First, it became clear that total surveillance is the norm even amongst Western democratic governments. Now we hear the UK government wants to be able to ban organisations without any evidence of involvement in illegal activities because they might “poison young minds”. Well, nonsense. Frustrated young minds will go off to Syria precisely BECAUSE they feel their avenues for discourse and debate are being shut down by an unfair and unrepresentative government – you couldn’t ask for a more compelling motivation for the next generation of home-grown anti-Western jihadists than to clamp down on discussion without recourse to due process.

Cyber Threat Intelligence
Threat intelligence is often presented in the form of Indicators of Compromise (IoCs) or threat feeds, although despite various attempts by vendors, it does not come in the form of an XML spreadsheet. Hence, threat intelligence requires organizations to understand themselves first and then understand the adversary. If an organization does not understand its assets, infrastructure, personnel and business operations – it cannot understand if it’s presenting opportunity to malicious actors. If an organization does not understand themselves fully to thus, identify what malicious actors might be interested in them – then it cannot properly recognize the intent of actors.

"Robotics Has Too Many Dreamers, Needs More Practical People"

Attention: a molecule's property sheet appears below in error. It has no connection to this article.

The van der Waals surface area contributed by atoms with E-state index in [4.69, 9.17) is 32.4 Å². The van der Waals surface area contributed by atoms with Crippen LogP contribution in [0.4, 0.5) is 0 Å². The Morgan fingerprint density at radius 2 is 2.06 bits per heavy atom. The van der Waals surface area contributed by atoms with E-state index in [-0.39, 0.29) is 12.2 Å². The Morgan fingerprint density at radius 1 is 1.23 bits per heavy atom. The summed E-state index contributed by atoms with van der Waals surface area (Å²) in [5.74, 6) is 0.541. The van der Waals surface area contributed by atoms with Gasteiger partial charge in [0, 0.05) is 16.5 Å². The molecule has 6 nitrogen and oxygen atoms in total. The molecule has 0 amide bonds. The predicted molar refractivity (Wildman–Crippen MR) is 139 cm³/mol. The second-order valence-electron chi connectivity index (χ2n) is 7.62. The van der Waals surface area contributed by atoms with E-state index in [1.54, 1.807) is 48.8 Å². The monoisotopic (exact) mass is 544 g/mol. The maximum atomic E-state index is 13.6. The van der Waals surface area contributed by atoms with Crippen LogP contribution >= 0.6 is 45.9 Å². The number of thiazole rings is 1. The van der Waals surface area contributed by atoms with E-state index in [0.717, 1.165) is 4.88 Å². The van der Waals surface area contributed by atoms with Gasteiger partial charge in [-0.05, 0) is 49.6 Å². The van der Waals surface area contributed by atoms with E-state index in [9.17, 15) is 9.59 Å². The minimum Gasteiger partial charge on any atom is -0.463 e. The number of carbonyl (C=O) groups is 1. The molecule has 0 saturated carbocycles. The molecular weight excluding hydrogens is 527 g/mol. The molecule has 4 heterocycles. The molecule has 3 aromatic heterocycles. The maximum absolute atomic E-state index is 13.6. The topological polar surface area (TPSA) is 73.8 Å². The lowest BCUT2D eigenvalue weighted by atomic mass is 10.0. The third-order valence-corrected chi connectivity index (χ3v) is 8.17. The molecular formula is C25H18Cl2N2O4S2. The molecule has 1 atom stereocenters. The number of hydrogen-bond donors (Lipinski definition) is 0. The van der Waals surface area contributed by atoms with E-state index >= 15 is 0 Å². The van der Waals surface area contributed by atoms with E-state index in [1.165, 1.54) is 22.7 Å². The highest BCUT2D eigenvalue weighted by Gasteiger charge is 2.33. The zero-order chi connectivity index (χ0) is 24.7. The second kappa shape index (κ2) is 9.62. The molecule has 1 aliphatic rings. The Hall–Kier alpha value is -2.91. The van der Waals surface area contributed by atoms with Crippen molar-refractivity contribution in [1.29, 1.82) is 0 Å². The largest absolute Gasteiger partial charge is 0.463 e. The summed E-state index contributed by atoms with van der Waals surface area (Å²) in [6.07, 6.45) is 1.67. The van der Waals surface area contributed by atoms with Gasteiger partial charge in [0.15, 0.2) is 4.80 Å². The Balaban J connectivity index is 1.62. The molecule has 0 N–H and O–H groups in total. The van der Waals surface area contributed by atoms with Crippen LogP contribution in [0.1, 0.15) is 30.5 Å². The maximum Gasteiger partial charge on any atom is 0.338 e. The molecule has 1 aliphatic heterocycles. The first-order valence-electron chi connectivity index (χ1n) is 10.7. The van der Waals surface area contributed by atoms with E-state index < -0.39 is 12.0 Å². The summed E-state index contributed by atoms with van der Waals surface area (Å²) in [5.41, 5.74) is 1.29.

Grishin said he wants to do more deals per year but, of course, he wants to find the right deals. "Robotics need dreamers," he said. "But there are too many dreamers now, and we need more practical people developing actual products." Grishin said that while looking for business opportunities, he saw too may entrepreneurs proposing cool new robots and concepts but with no business cases to support them. The robotics industry, he added, needs more startups to fail to allow entrepreneurs to learn from past mistakes and come up with more enduring plans.

Travel Intelligence and its big (data) benefits
The emergence of new technologies offers real-time data analyses and cutting edge forecasting capabilities across the entire travel cycle, allowing travel industry players to start doing things they had never even considered doing before. Big data is also today’s most powerful ingredient in the ongoing battle for competitive differentiation and personalisation. Understanding today’s traveller is vital to gain the competitive edge: the travel industry is moving beyond standard leisure and business segmentation towards a more personalised view of the customer. Real customer understanding can be drawn from multiple sources that exist at a company, industry and global level.

How to transform USB sticks into an undetectable malicious devices
Nohl explained that his team has written malicious code and deployed it intoUSBcontrol chips used in thumb drives and smartphones, at this point it is sufficient that victims connect the USB device to a computer to trigger the execution of malicious software. Nohl and Lell’s BadUSB demonstrations during Black Hat illustrated how their code could overwrite USB firmware and turn a USB device into anything. A flash drive plugged into a PC, could for example, emulate a keyboard and issue commands that steal data from the machine, spoof a computer’s network interface and redirect traffic by altering DNS settings, or could load malware from a hidden partition on the drive.

Quote for the day:

"You’ve got to get up every morning with determination if you’re going to go to bed with satisfaction.” -- George Lorimer